Each of these images rise and set every day, carrying with them the Sun, Moon and the fixed and wandering stars that make up the heavens. The particular Zodion (image) calculated to be on the eastern horizon is called the “rising sign” (uh – because it is the sign that’s rising – really), or, anciently, the first place (house). The exact degree on the eastern horizon was called Horoskopos, or the hour-marker; today we call this point the Ascendant. Horoskopos is one of the key elements of Hellenistic (Alexandrian) astrology; it was used for delineating the health and character, as well as for predictive work; these techniques work just as well today as they did two thousand years ago.

So the next time you overhear someone say “I read my horoscope today” you’ll know full well they don’t have a clue as to what the word means, and may be tripping on connecting their self-image to the ideas of the folks who invented that ridiculous and insulting sign business. In India, they at least have made the distinction clear; their word for Horoskopos is Lagna, and you will never see a “Daily Lagna” article in one of their papers or journals. Honestly, my belief is that the tabloids of the day started calling it a Horoscope, because it sounded better than “daily BS about everybody born during this month in whatever year.” Anyway, at least you know now.

Astronomica: interpolation, forgery, forgotten limb on the tree – what is it?

Something just came back to my mind that I thought of a long time ago, and haven’t since. It’s the old book “Astronomica” by Marcus Manilius. I once suspected that it could have been a Medieval or early Renaissance forgery.

The Circle of Athla
This is what Manilius called “the circle of Lots” which has nothing to do with the system of Lots used by the Greeks, or the way that the Lot of Fortune is used in astrology.

First of all, it claims to have been written around 14 AD. It seems that there would have been some mention of the troubles of the Roman Empire around then; in classical times, astrologers were all fanatics about annotating important events astrologically. Plus, there is a good deal of linguistic awkwardness in the author’s attempt to grasp the didactic style of poetry that is used throughout most of the text. I learned from another prominent astrologer that this might be because it was written by a later author who was trying to sound like a classical writer, and was doing a better job of imitating Lucretius than writing something original.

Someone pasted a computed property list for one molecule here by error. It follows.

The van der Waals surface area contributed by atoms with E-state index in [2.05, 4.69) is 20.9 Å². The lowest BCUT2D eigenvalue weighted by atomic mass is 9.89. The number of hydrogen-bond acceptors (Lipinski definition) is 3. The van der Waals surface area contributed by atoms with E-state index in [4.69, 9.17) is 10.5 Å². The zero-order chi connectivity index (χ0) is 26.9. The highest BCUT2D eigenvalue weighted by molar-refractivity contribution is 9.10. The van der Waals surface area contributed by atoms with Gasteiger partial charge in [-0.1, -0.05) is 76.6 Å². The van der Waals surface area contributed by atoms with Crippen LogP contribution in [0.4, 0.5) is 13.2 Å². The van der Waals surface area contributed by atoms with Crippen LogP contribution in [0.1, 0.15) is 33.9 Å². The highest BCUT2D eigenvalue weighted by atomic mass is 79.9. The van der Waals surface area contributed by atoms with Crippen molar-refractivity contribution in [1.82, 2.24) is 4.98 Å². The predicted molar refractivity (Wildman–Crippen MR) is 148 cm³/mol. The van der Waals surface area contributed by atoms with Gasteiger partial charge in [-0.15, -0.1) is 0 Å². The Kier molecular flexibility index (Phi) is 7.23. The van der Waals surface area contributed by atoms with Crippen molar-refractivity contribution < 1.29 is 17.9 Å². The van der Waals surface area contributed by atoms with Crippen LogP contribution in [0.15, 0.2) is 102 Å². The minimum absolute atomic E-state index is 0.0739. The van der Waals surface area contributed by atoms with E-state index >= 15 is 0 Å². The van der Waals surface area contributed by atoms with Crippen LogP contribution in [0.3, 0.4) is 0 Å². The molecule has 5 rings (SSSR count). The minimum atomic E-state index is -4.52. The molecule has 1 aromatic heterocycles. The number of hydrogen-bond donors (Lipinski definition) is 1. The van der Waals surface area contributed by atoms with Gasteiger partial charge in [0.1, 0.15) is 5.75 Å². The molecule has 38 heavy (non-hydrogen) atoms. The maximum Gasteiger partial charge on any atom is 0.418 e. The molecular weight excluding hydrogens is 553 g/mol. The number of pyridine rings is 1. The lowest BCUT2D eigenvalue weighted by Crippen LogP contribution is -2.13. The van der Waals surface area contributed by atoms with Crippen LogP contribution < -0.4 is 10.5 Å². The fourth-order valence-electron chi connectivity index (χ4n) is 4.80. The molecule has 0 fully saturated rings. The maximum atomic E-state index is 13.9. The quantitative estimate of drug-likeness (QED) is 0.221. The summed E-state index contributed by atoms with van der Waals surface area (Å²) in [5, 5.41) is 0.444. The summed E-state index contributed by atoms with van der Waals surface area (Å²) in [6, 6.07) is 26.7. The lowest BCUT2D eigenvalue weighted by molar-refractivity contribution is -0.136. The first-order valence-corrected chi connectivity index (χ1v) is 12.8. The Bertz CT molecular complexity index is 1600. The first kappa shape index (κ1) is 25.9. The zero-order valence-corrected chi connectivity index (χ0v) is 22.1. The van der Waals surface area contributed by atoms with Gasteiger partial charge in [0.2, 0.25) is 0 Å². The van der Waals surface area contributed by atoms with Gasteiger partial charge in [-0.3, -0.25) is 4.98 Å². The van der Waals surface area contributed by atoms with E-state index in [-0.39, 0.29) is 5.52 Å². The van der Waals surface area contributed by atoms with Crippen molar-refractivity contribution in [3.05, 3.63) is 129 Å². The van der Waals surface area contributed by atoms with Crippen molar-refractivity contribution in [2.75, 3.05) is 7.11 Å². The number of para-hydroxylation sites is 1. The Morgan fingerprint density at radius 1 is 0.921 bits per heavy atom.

Secondly, the astrology described in Astronomica is quite different from the work by the Hellenistic -Era writers. I thought that maybe it was about a school of thought that fell by the wayside between the time of Manilius and the explosion of astrological writing and study based in Alexandria. But, work had been going on there since 200 BC; it would have been impossible for someone in the time of Manilius who studied the subject to apparently know nothing of the underlying principles that have been consistently reliable and in use from ancient Chaldean writing to ultra-modern Astro-Cartography.

None of the Hellenistic writers even mention Manilius, which seems extremely odd, because they would have relished a book that rendered their science into verse. They knew Aratus and others. If there was a different philosophical basis for the work, they would have wanted to learn it. At one time I believed that a good deal of Firmicus Maternus’ work was copied from Astronomica without giving credit to Manilius, but now I think it might be the other way around.

Almost everyone knows of Thrysallus, astrologer to Tiberius of whom we have only the very brief “Tablet toHeracles“, but to complete a 5-book poem that teaches astronomy and astrology in verse and not be mentioned by the librarians and intellectuals of the time? Hmmm… Clearly “early editions of the work have disappeared” but a few begin to pop up hundreds of years later? Hmmm… The plain refusal to cite sources for some of the information, and star tables that don’t match those of earlier Babylonians or Ptolemy, who came later? The missing and unknown constellations? The almost total absence of the planets, the cornerstone of astrology?

I have no great love for Ptolemy, who re-wrote the principles of astrology to suit his particular philosophical beliefs. We have no evidence that he ever cast or analyzed a chart – there’s no proof that he looked at the stars. Nevertheless, his existence is provable through historical records, while the same is not true for Manilius. For the latter we have only rumors. Ever wonder why astrologers, even after Scaliger’s edition (which Houseman praised), did not pick up and exploit some of the methods and techniques unique to Astronomica?